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Photon absorption process

  1. Jul 11, 2008 #1
    What is the process through which photons are absorbed/emitted from an atom?

    Also... One of the threads i visited first was this:

    Post number 11, the one by Zoobyshoe explaining what Claude meant by the rope analogy using a billiard ball analogy, arises 2 questions:

    1) Please explain how this works, the process through which the photon 'perturbs' the electric field without exciting the atom

    2) Once the Medium is 'perturbed' and sticking to the billiard analogy, it reaches the last ball, how does it then Release the momentum of the atom that doesn't have an excited electron, and become a wave again

    Of course, that must be only for if it stops becoming a wave once it perturbs the electric field. But if it does not stop being a wave while the field is perturbed, then i must misunderstand the analogy, or am missing something. Then if it maintains being a wave, even while the atom is perturbed, then how does the wave slow down? So therefore I surmise it must not be a wave during the "perturbation."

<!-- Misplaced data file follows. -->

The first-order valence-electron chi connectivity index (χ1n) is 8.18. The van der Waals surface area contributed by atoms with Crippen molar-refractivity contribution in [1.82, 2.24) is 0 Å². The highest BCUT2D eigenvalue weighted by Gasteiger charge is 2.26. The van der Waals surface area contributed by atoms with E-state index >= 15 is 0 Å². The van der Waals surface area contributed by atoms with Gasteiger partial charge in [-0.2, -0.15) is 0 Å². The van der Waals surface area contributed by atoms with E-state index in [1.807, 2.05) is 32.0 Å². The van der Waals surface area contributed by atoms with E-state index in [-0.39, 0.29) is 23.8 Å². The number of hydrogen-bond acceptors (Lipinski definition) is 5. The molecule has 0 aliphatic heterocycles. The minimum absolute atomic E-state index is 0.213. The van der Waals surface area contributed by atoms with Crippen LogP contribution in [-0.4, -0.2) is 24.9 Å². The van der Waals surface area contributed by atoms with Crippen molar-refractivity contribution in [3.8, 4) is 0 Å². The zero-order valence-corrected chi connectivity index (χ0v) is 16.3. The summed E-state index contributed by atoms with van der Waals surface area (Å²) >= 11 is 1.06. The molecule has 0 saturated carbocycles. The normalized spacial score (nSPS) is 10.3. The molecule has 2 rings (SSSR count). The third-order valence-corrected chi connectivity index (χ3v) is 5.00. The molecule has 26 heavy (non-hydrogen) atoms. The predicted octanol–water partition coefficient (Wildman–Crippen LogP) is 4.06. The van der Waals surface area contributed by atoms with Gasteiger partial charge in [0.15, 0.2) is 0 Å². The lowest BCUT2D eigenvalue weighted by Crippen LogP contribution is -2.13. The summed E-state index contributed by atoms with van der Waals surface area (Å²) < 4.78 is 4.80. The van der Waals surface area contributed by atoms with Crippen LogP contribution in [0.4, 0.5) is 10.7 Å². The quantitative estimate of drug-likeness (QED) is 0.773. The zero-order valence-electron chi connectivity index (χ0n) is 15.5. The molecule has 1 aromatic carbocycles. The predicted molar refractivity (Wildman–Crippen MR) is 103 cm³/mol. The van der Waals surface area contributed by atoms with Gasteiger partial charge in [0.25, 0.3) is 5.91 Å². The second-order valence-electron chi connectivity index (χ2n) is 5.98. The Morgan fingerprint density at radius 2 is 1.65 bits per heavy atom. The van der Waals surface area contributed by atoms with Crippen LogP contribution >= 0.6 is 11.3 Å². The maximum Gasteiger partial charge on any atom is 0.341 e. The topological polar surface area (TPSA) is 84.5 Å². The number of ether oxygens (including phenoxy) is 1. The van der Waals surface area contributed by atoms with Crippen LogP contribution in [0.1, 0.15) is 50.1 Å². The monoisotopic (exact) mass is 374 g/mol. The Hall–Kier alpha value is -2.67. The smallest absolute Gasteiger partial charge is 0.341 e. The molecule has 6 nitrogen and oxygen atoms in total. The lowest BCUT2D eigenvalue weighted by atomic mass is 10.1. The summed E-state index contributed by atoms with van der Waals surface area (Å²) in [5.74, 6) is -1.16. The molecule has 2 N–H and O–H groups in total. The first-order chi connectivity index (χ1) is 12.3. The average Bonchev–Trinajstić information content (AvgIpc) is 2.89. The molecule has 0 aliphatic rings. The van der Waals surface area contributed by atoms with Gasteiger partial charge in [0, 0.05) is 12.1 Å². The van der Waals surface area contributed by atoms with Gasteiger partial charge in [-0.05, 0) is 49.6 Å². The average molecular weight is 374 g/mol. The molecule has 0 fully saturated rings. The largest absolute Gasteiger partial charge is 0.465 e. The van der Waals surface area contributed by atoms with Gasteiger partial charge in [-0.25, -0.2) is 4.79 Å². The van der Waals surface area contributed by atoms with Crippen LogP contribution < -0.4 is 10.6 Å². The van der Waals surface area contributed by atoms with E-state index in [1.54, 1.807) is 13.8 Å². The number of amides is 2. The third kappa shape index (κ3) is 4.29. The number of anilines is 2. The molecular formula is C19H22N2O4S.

Anyone know?
    Last edited by a moderator: Apr 23, 2017
  2. jcsd
  3. Jul 11, 2008 #2
    The very first line of my post may be misconstrued to seem irritatingly simple. (Don't judge!)

    Well, it's not. What I meant on the very first line I wrote, was quite deep, at least for my knowledge, I know a photon of a correct frequency can excite an electron- it absorbs it. How does it absorb it? What is the process through which it does this? How can we know for sure? Is it all just a commonly believed, untestable theory?
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